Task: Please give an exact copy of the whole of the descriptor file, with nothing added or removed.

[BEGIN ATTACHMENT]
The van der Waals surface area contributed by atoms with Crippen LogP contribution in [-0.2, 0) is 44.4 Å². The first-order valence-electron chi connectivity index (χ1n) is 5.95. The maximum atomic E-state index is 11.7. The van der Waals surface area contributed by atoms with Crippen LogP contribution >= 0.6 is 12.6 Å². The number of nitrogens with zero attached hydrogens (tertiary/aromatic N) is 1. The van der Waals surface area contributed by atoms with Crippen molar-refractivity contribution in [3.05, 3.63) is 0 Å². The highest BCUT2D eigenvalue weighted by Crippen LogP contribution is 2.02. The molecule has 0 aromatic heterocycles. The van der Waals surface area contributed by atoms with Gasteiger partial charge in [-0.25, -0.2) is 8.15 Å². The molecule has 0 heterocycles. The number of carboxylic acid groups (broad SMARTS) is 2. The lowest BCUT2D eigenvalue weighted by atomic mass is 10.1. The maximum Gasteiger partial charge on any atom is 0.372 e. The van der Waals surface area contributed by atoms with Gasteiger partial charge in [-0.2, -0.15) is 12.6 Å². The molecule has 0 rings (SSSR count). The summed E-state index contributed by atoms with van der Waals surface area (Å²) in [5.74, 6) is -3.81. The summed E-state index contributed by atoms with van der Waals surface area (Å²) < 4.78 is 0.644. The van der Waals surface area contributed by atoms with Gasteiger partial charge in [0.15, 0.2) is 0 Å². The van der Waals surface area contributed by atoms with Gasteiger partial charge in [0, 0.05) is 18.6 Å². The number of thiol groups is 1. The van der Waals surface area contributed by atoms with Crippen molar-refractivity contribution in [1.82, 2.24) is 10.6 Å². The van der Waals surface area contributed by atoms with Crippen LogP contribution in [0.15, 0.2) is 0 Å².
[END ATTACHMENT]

The van der Waals surface area contributed by atoms with Crippen LogP contribution in [-0.2, 0) is 44.4 Å². The first-order valence-electron chi connectivity index (χ1n) is 5.95. The maximum atomic E-state index is 11.7. The van der Waals surface area contributed by atoms with Crippen LogP contribution >= 0.6 is 12.6 Å². The number of nitrogens with zero attached hydrogens (tertiary/aromatic N) is 1. The van der Waals surface area contributed by atoms with Crippen molar-refractivity contribution in [3.05, 3.63) is 0 Å². The highest BCUT2D eigenvalue weighted by Crippen LogP contribution is 2.02. The molecule has 0 aromatic heterocycles. The van der Waals surface area contributed by atoms with Gasteiger partial charge in [-0.25, -0.2) is 8.15 Å². The molecule has 0 heterocycles. The number of carboxylic acid groups (broad SMARTS) is 2. The lowest BCUT2D eigenvalue weighted by atomic mass is 10.1. The maximum Gasteiger partial charge on any atom is 0.372 e. The van der Waals surface area contributed by atoms with Gasteiger partial charge in [-0.2, -0.15) is 12.6 Å². The molecule has 0 rings (SSSR count). The summed E-state index contributed by atoms with van der Waals surface area (Å²) in [5.74, 6) is -3.81. The summed E-state index contributed by atoms with van der Waals surface area (Å²) < 4.78 is 0.644. The van der Waals surface area contributed by atoms with Gasteiger partial charge in [0.15, 0.2) is 0 Å². The van der Waals surface area contributed by atoms with Gasteiger partial charge in [0, 0.05) is 18.6 Å². The number of thiol groups is 1. The van der Waals surface area contributed by atoms with Crippen molar-refractivity contribution in [1.82, 2.24) is 10.6 Å². The van der Waals surface area contributed by atoms with Crippen LogP contribution in [0.15, 0.2) is 0 Å².